Michael McFaul, the former U.S. ambassador to Russia, was named in a group of Americans whom Russian authorities seek to question. And when asked whether President Donald Trump would allow that idea to move forward, the White House refused to unequivocally condemn it.
“The president is going to meet with his team, and we’ll let you know when we have an announcement on that,” was the response from White House press secretary Sarah Huckabee Sanders on Wednesday when The New York Times’ Maggie Haberman asked whether the U.S. would allow questioning by Russian officials. “There was some conversation about it, but there wasn’t a commitment made on behalf of the United States.”
The idea sparked overwhelming resistance among diplomats, politicians from both parties and McFaul himself.
“Vladimir Putin has been after me for a long time even when I was ambassador,” McFaul told MSNBC’s Rachel Maddow on Wednesday. “You can’t establish this precedent. You just have to push back on crazy stuff like that.”
One serving diplomat, who spoke on condition of anonymity, told The Daily Beast that he was “at a fucking loss” over the proposition. “It’s beyond disgraceful. It’s fundamentally ignorant with regard to how we conduct diplomacy or what that means.”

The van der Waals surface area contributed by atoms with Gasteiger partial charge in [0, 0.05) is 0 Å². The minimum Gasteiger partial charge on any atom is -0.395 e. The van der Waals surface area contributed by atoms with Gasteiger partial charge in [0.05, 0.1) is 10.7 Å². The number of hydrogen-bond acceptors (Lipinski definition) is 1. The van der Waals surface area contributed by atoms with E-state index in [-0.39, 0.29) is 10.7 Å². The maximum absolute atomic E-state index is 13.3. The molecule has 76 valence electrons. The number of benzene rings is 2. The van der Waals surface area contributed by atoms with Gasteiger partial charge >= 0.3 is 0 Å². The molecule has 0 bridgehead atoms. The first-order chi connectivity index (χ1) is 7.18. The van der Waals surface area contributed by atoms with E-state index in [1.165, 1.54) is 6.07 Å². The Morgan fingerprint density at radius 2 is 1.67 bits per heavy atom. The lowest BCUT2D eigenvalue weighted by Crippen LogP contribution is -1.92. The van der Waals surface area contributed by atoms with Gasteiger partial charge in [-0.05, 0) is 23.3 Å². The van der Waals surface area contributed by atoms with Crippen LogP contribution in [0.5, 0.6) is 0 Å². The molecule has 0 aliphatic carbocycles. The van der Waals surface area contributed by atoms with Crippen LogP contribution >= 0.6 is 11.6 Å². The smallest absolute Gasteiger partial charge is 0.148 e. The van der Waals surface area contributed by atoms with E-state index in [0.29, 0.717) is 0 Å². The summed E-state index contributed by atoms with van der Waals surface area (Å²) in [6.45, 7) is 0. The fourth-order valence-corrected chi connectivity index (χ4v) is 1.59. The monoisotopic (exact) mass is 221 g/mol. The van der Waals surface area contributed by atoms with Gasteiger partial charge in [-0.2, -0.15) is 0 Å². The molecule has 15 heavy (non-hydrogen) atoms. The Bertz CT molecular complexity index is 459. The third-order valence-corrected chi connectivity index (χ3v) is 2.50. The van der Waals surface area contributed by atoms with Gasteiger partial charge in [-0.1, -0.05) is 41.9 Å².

Trump and Russian President Vladimir Putin discussed the exchange ― allowing the U.S. to question the 12 Russian officials indicted in special counsel Robert Mueller’s probe in exchange for letting Russia interview 11 Americans ― during a bilateral summit in Helsinki on Monday. Trump called this an “incredible offer.”
McFaul said he’s likely included on the list because the Kremlin is accusing him of having helped financier Bill Browder ― on Putin’s blacklist for exposing a $230 million fraudulent scheme that traces back to Putin ― launder money out of Russia to help fund Hillary Clinton’s campaign. Putin first raised the idea of the exchange by mentioning his interest in questioning Browder, who is also on that list (although Browder is now a U.K. citizen). Browder said that congressional staffers ― including Kyle Parker, who worked on the Magnitsky Act with Browder ― are on the list as well.
State Department spokeswoman Heather Nauert backed McFaul up, saying Wednesday that this type of questioning “would be a grave concern to our former colleagues.”
This article has been updated to reflect that Browder said congressional staffers were on the list.